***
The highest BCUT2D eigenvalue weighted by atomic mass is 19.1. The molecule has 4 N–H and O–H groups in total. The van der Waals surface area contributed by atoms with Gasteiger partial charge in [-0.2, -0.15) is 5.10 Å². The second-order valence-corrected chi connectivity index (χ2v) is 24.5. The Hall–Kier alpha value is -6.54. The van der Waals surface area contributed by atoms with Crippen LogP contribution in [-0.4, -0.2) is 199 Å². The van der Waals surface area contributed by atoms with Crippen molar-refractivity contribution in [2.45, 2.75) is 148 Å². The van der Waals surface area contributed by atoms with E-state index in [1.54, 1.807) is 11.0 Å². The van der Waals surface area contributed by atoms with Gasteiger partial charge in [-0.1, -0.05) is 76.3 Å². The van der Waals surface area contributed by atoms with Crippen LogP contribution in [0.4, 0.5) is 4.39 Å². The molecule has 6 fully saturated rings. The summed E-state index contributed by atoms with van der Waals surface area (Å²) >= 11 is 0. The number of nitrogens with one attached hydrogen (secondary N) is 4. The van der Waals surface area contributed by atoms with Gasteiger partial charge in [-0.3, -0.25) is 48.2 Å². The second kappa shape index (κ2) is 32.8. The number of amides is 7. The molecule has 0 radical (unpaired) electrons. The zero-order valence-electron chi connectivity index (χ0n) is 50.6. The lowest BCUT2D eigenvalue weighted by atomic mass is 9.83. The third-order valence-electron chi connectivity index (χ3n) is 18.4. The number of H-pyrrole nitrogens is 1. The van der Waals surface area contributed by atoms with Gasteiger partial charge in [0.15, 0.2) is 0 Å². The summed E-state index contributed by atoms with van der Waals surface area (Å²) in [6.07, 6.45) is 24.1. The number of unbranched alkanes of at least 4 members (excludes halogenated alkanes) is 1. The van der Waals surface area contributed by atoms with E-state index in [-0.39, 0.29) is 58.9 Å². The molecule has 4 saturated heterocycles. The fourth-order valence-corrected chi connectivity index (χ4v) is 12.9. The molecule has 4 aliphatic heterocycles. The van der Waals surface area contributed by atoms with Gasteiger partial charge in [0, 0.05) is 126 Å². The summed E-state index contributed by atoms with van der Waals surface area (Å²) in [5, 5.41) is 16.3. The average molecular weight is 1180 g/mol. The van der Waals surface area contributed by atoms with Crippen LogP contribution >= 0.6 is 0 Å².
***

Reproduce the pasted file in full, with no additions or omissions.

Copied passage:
The highest BCUT2D eigenvalue weighted by atomic mass is 19.1. The molecule has 4 N–H and O–H groups in total. The van der Waals surface area contributed by atoms with Gasteiger partial charge in [-0.2, -0.15) is 5.10 Å². The second-order valence-corrected chi connectivity index (χ2v) is 24.5. The Hall–Kier alpha value is -6.54. The van der Waals surface area contributed by atoms with Crippen LogP contribution in [-0.4, -0.2) is 199 Å². The van der Waals surface area contributed by atoms with Crippen molar-refractivity contribution in [2.45, 2.75) is 148 Å². The van der Waals surface area contributed by atoms with E-state index in [1.54, 1.807) is 11.0 Å². The van der Waals surface area contributed by atoms with Gasteiger partial charge in [-0.1, -0.05) is 76.3 Å². The van der Waals surface area contributed by atoms with Crippen LogP contribution in [0.4, 0.5) is 4.39 Å². The molecule has 6 fully saturated rings. The summed E-state index contributed by atoms with van der Waals surface area (Å²) >= 11 is 0. The number of nitrogens with one attached hydrogen (secondary N) is 4. The van der Waals surface area contributed by atoms with Gasteiger partial charge in [-0.3, -0.25) is 48.2 Å². The second kappa shape index (κ2) is 32.8. The number of amides is 7. The molecule has 0 radical (unpaired) electrons. The zero-order valence-electron chi connectivity index (χ0n) is 50.6. The lowest BCUT2D eigenvalue weighted by atomic mass is 9.83. The third-order valence-electron chi connectivity index (χ3n) is 18.4. The number of H-pyrrole nitrogens is 1. The van der Waals surface area contributed by atoms with Gasteiger partial charge in [0.15, 0.2) is 0 Å². The summed E-state index contributed by atoms with van der Waals surface area (Å²) in [6.07, 6.45) is 24.1. The number of unbranched alkanes of at least 4 members (excludes halogenated alkanes) is 1. The van der Waals surface area contributed by atoms with E-state index in [-0.39, 0.29) is 58.9 Å². The molecule has 4 saturated heterocycles. The fourth-order valence-corrected chi connectivity index (χ4v) is 12.9. The molecule has 4 aliphatic heterocycles. The van der Waals surface area contributed by atoms with Gasteiger partial charge in [0, 0.05) is 126 Å². The summed E-state index contributed by atoms with van der Waals surface area (Å²) in [5, 5.41) is 16.3. The average molecular weight is 1180 g/mol. The van der Waals surface area contributed by atoms with Crippen LogP contribution >= 0.6 is 0 Å².